Municipal Giving and Receiving
Thanksgiving is just around the corner. Time to be thinking of turkey (or Tofurky) and Cougar-Husky football. There are also budget hearings to hold, rates to set, and many other projects needing completion before year’s end. This time of year is also associated with giving and offering thanks for what has been received. This blog considers the extent to which a government can give and also the process by which it can receive gifts.
Is it even possible for a local government to make gifts, given the prohibition of article 8, section 7 of the state constitution? That section provides:
No county, city, town or other municipal corporation shall . . . give any money, or property . . . to or in aid of any individual, association, company or corporation, except for the necessary support of the poor and infirm.
This language would seem to put an end to the giving part. But wait, there are exceptions. The constitutional prohibition against giving public funds or property does not apply to transactions between public agencies. See, for example, Grant v. Evans, 163 Wash. 484, 487 (1931), concerning issuance of county bonds to help pay for a city bridge, and Rands v. Clarke [Clark] County, 79 Wash. 152, 156-157 (1914), involving an agreement between Clark County, Washington and Multnomah County, Oregon, where Clark County contributed to the cost of the bridge crossing the Columbia River.
The constitutional prohibition of gifts itself contains another important exception. Payments or reduced rates can be provided to the poor and infirm without being in violation of the prohibition against gifts. For example, reduced utility rates are commonly made available to low-income customers or people with disabilities.
Local governments are not prohibited from serving as a conduit to transfer federal funds to private entities. This exemption was recognized in AGO 1970 No. 24 where the Attorney General found no violation of article 8, section 7 when a city transferred funds from HUD to federally approved recipients, as those funds never actually became city funds. However, in AGO 1973 No. 18, the Attorney General clarified that such an exemption only applies if the federal government reserves control over either the designation of recipients or the size of grants.
Port districts may use public funds for industrial development or trade promotion and promotional hosting (article 8, section 8 of the state constitution). Government entities may, where authorized by the State legislature, issue revenue bonds to fund industrial development projects (article 32, section 1). There are other exceptions as well, although the general rule remains, gifts are prohibited (See Gift of Public Funds).
Okay, so governments can sometimes give; can they also receive? Yes, they may. See, for example, RCW 35.21.100:
Every city and town by ordinance may accept any money or property donated, devised, or bequeathed to it and carry out the terms of the donation, devise, or bequest, if within the powers granted by law. If no terms or conditions are attached to the donation, devise, or bequest, the city or town may expend or use it for any municipal purpose.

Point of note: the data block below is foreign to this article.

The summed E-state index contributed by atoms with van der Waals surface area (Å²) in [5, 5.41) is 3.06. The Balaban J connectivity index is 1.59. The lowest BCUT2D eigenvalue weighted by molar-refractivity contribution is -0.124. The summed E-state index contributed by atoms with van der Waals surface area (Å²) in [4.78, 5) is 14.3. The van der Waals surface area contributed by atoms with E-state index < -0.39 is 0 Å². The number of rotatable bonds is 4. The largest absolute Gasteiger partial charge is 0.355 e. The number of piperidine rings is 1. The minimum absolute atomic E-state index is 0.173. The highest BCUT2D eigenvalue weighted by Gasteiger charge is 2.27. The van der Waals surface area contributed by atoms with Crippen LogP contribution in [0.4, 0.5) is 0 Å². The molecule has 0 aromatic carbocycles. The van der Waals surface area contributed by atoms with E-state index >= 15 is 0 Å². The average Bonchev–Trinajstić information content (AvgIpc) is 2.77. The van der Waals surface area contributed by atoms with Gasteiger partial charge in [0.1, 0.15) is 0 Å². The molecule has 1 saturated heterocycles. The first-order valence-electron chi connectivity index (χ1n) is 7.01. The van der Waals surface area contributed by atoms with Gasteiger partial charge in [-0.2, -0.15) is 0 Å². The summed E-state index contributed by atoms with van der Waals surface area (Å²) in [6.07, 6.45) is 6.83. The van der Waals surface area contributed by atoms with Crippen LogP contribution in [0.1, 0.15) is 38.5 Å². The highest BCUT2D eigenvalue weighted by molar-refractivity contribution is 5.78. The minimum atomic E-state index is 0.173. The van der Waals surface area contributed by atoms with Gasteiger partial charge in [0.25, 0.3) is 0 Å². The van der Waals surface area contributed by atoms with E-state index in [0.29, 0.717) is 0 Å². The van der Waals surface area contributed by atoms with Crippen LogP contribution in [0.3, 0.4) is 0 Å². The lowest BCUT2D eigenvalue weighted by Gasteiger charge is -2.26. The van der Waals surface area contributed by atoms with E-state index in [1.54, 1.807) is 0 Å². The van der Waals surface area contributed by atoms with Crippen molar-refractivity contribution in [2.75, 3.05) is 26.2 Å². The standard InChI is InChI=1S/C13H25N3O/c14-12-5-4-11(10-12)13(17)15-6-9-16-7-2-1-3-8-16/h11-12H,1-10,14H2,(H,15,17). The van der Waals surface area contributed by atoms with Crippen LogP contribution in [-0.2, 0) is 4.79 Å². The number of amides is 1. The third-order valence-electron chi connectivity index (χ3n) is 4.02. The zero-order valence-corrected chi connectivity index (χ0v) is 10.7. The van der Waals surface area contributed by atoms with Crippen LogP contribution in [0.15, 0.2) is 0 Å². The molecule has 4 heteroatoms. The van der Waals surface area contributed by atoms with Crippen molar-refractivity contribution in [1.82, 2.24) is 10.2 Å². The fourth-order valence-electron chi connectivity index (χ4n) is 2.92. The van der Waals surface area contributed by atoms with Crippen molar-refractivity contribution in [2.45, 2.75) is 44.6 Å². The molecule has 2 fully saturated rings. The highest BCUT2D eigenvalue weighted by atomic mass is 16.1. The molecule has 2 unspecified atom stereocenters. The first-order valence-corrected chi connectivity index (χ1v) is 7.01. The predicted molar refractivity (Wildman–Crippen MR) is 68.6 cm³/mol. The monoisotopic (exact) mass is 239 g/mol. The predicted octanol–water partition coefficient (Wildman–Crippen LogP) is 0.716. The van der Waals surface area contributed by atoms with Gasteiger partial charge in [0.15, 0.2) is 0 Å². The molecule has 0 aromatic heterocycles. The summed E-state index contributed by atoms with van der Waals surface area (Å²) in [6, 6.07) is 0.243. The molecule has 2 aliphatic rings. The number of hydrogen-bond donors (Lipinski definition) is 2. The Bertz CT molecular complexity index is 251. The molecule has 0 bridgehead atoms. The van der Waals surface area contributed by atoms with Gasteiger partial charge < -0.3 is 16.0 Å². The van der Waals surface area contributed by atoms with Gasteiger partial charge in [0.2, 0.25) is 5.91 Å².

If someone offers a gift to a city, the city may accept the gift or reject it. If the gift has “strings attached,” such as when a cash donation is offered for use only at the senior center, the city may accept it only for that purpose, if it agrees with the condition, or otherwise reject it. If there are no conditions attached, the gift may be used for any municipal purpose.
Must every gift—such as a donation of $5.00—be accepted by ordinance? That’s what the statute says, but some jurisdictions handle donations differently. For example, Anacortes accepts donations as follows:
Consistent with RCW 35.21.100, which provides that the city council may accept donations of money or property by ordinance, this chapter delegates city council authority to the mayor to accept such donations in circumstances with minimal risk and long-term obligation, and reserves the city council's authority in all other circumstances.(Anacortes Municipal Code sec. 3.10.010).
For another example, see Ellensburg Municipal Code section 2.04.080 and .120.
While it is always nice to receive an unexpected gift, some jurisdictions actively encourage the public and businesses to give money or pay for needed public programs. See Moses Lake’s Parks Gifts and Memorials Catalog, Yakima’s request for donations to fund construction of a central plaza, and Renton’s Park Donation and Memorial Policy.
A question MRSC is periodically asked is whether a donation to a local government is tax deductible. It is. The IRS Code, at 26 U.S.C. §170(c)(1), defines a "charitable contribution" (which is tax deductible) to include "a contribution or gift to or for the use of:"
A State, a possession of the United States, or any political subdivision of any of the foregoing, or the United States or the District of Columbia, but only if the contribution or gift is made for exclusively public purposes.
For additional information see: Are Donations to Local Governments Tax Deductible?
If you have questions about this or any other local government issues, please use our Ask MRSC form or call us at (206) 625-1300 or (800) 933-6772. If you have comments about this blog post or other topics you would like us to write about, please email me at firstname.lastname@example.org.
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